Science of science policy (SoSP) is an emerging interdisciplinary research area that seeks to develop theoretical and empirical models of the scientific enterprise. This scientific basis can be used to help government, and society in general, make better R&D management decisions by establishing a scientifically rigorous, quantitative basis from which policy makers and researchers may assess the impacts of the nation's scientific and engineering enterprise, improve their understanding of its dynamics, and assess the likely outcomes. Examples of research in the science of science policy include models to understand the production of science, qualitative, quantitative and computational methods to estimate the impact of science, and processes for choosing from alternative science portfolios.: 5
The federal government of the United States has long been a supporter of SoSP. In 2006, in response to Office of Science and Technology Policy Director John H. Marburger's challenge for a new "science of science policy," the National Science and Technology Council's Subcommittee on Social, Behavioral and Economic Sciences (SBE) established an Interagency Task Group on Science of Science Policy (ITG) to serve as part of the internal deliberative process of the Subcommittee. In 2008, the SoSP ITG developed and published The Science of Science Policy: A Federal Research Roadmap, which outlined the Federal efforts necessary for the long-term development of a science of science policy, and presented this Roadmap to the SoSP Community. The ITG's subsequent work has been guided by the questions outlined in the Roadmap and the action steps developed at the workshop. Furthermore, since 2007, the National Science Foundation, in support of academic research to advance the field, has awarded grants from the Science of Science and Innovation Policy (SciSIP) program. The SciSIP research supports and complements the Federal SoSP efforts by providing new tools with immediate relevance to policymakers.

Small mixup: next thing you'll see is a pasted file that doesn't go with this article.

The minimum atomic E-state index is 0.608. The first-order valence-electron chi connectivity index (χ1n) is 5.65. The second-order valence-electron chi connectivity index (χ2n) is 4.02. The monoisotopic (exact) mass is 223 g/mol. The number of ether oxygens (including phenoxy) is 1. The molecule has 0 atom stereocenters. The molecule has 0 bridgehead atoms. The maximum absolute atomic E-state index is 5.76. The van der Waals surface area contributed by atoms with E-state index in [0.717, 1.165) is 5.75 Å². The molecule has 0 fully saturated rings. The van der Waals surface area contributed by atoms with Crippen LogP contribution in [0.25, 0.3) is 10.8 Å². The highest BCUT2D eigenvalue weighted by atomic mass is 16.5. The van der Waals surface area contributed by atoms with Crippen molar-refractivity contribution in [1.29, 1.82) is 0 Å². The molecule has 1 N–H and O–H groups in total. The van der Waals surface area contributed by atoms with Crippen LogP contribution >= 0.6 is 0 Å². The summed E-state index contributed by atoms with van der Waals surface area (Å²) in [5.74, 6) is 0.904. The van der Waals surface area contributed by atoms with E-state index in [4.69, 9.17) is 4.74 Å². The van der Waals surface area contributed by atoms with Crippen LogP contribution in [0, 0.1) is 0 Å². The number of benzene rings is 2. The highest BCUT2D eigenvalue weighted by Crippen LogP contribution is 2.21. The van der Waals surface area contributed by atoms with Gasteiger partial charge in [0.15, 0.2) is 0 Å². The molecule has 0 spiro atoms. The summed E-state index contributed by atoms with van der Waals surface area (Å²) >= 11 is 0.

The Science of Science and Innovation Policy (SciSIP) program was established at the National Science Foundation in 2005 in response to a call from John Marburger for a "specialist scholarly community" to study the science of science policy. The program has three major goals: advancing evidence-based science and innovation policy decision making; building a scientific community to study science and innovation policy; and leveraging the experience of other countries.
Between 2007 and 2011, over one hundred and thirty awards were made in five rounds of funding. The awardees include economists, sociologists, political scientists, and psychologists. Some of these awards are already showing results in the form of papers, presentations, software, and data development.